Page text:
BookLife Talks with David Richards
A sponsored Q&A with the author of 'Boys' Secrets and Men's Loves: a Memoir'Accomplished constitutional scholar and gay rights activist Richards shares his memoir, which doubles as a searing indictment of patriarchal culture.
Why did you decide to write your memoir now?
My work with developmental psychologist Carol Gilligan, with whom I have co-taught for some 20 years at the NYU School of Law, led me to think about her recent work on the different ways that boys and girls, men and women, are initiated into patriarchal gender roles and how girls and women are more psychologically able to both see and resist those roles than are boys and men. Since I am a gay man and have been an important figure among constitutional scholars for the last 50 years—for both my work in advocating for gay rights as human rights and my impact on cultural and constitutional developments—I thought it would be of interest and importance to investigate these findings. Using Carol’s empirically supported developmental views; my own experience of having a secret self, by which I concealed my sexual orientation from both friends and family for some 30 years; the process by which I came to develop my critical views of cultural homophobia, which I and others had once considered axiomatic; and my experience writing about these views during the early 1970s, when I first became a law professor and when very few people dared to write about these matters, I saw how my personal development was marked by a traumatic initiation into patriarchy—a trauma shared by many men, straight and gay—and how, through the arts, philosophy, and personal relationships, I found a voice to resist, both as a moral philosopher and as a constitutional lawyer.
Since you’re writing about things that happened decades ago, how did you refresh your memories when writing?
Several years ago, at Carol’s suggestion, I began psychoanalysis, and it enabled me to understand my own life history, including the roles that the arts, philosophy, and the experience of mutual love with another man—we have been together some 45 years—have played in my life. It enabled me to understand my struggles and how I should deal with their consequences in my personal and professional life. Psychoanalysis works through an astonishing recovery of memory, and my flood of memories underlies the memoir I have written.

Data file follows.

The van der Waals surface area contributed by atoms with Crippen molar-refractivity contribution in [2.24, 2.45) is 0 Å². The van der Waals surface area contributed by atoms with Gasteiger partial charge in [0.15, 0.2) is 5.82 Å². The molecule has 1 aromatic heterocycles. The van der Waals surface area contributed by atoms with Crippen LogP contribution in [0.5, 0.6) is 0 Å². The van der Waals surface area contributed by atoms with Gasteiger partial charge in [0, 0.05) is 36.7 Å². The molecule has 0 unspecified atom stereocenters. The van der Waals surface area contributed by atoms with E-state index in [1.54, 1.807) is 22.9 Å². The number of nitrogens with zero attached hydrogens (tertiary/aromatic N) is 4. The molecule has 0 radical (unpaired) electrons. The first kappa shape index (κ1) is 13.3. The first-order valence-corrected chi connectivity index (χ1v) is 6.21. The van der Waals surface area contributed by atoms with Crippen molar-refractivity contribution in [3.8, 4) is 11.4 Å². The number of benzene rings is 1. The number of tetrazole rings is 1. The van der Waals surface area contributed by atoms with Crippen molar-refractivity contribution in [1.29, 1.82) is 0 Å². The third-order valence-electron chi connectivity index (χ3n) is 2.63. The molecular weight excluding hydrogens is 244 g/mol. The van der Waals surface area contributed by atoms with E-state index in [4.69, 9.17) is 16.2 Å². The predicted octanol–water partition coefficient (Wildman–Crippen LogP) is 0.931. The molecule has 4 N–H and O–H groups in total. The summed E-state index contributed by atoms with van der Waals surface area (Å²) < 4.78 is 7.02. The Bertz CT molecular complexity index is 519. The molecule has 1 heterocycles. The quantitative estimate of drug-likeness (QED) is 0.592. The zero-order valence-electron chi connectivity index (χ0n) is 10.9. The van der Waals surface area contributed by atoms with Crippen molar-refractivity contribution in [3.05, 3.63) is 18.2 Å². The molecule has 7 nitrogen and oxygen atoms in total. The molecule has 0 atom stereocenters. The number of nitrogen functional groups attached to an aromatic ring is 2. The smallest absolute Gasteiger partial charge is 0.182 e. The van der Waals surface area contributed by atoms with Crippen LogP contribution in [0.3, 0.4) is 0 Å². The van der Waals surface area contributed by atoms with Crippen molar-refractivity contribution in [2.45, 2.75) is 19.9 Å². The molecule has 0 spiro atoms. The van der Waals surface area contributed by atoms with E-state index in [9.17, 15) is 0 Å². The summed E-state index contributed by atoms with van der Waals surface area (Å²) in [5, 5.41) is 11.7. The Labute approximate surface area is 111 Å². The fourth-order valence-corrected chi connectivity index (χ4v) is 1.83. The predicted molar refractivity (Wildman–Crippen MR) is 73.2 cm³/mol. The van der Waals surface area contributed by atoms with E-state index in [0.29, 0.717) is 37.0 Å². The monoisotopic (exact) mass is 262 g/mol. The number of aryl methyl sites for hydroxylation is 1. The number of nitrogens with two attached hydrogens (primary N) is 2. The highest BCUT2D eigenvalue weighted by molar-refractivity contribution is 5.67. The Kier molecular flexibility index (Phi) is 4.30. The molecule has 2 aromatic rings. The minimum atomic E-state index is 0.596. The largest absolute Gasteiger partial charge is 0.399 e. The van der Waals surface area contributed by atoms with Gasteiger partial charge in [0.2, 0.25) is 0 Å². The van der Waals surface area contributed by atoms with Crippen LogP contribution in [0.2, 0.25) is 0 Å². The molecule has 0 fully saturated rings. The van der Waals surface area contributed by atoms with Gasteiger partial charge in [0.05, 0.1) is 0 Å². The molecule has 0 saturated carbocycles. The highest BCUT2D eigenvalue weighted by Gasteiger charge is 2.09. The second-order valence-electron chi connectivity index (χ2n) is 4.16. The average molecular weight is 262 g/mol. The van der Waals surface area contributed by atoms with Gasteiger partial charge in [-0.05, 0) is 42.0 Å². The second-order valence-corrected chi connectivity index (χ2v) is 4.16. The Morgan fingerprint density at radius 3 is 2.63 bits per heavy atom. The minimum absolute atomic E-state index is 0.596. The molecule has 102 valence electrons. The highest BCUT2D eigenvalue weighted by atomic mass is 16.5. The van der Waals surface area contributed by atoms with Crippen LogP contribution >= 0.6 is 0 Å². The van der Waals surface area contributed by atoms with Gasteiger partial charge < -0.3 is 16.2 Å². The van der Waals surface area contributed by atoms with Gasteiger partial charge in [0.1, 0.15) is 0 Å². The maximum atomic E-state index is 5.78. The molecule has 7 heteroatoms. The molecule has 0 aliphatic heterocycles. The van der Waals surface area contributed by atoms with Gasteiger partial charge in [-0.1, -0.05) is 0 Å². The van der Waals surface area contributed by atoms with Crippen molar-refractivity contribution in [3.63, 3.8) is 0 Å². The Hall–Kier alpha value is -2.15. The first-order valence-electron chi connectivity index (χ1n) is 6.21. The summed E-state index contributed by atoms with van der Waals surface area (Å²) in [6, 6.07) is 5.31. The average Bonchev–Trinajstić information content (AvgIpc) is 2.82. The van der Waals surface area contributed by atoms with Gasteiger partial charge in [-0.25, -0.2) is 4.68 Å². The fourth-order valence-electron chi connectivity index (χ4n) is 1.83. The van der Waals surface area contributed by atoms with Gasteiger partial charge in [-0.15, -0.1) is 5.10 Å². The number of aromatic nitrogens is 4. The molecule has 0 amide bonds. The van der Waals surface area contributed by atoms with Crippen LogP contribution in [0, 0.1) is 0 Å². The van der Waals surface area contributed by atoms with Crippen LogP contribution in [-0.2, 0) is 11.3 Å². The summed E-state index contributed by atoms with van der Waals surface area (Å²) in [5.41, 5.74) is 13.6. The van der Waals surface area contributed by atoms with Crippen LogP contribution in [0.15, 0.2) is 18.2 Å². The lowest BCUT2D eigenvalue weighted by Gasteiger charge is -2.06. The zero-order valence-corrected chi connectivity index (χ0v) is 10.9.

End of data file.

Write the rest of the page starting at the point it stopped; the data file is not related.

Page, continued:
Do you think your experience growing up is still the typical experience? Or has time softened cultural expectations?I believe that the initiation of boys and men into patriarchy remains still largely unseen or not taken seriously, including by many men. And yet, nothing could be more important than for men, straight and gay, to at least see what has led them to act out patriarchal gender roles that are so destructive to both their personal happiness and their sense of ethical and political responsibility.
Why or how do you think this book is particularly relevant now?
The election of Donald Trump led Carol and me to write Darkness Now Visible, published by Cambridge University Press and a sequel to our earlier The Deepening Darkness, also published by Cambridge. Nothing could make clearer the continuing effect of men’s traumatic initiation into patriarchy and its catastrophic consequences for American democracy than the election of Trump. In my memoir, I draw upon not only my work with Carol but also my teaching at the NYU School of Law with her husband, the psychiatrist James Gilligan, a leading figure in understanding male violence and a critic of the American prison system.
What’s next for you?
James and I recently completed work on a book, Shame, Guilt, and Violence in Shakespeare, based on our collaborative teaching about how Shakespeare illuminates the psychology of shame, guilt, and the catastrophic effect of patriarchy on men and women alike, in both their personal and their ethical and political lives. The book has now been approved for publication by editors at Cambridge University Press. Some of its readers for the press regard it as a pathbreaking interdisciplinary work on violence and how to end it. James is a leading advocate of the abolition of prisons and a leading critic of mass incarceration, and our argument reflects his critical views.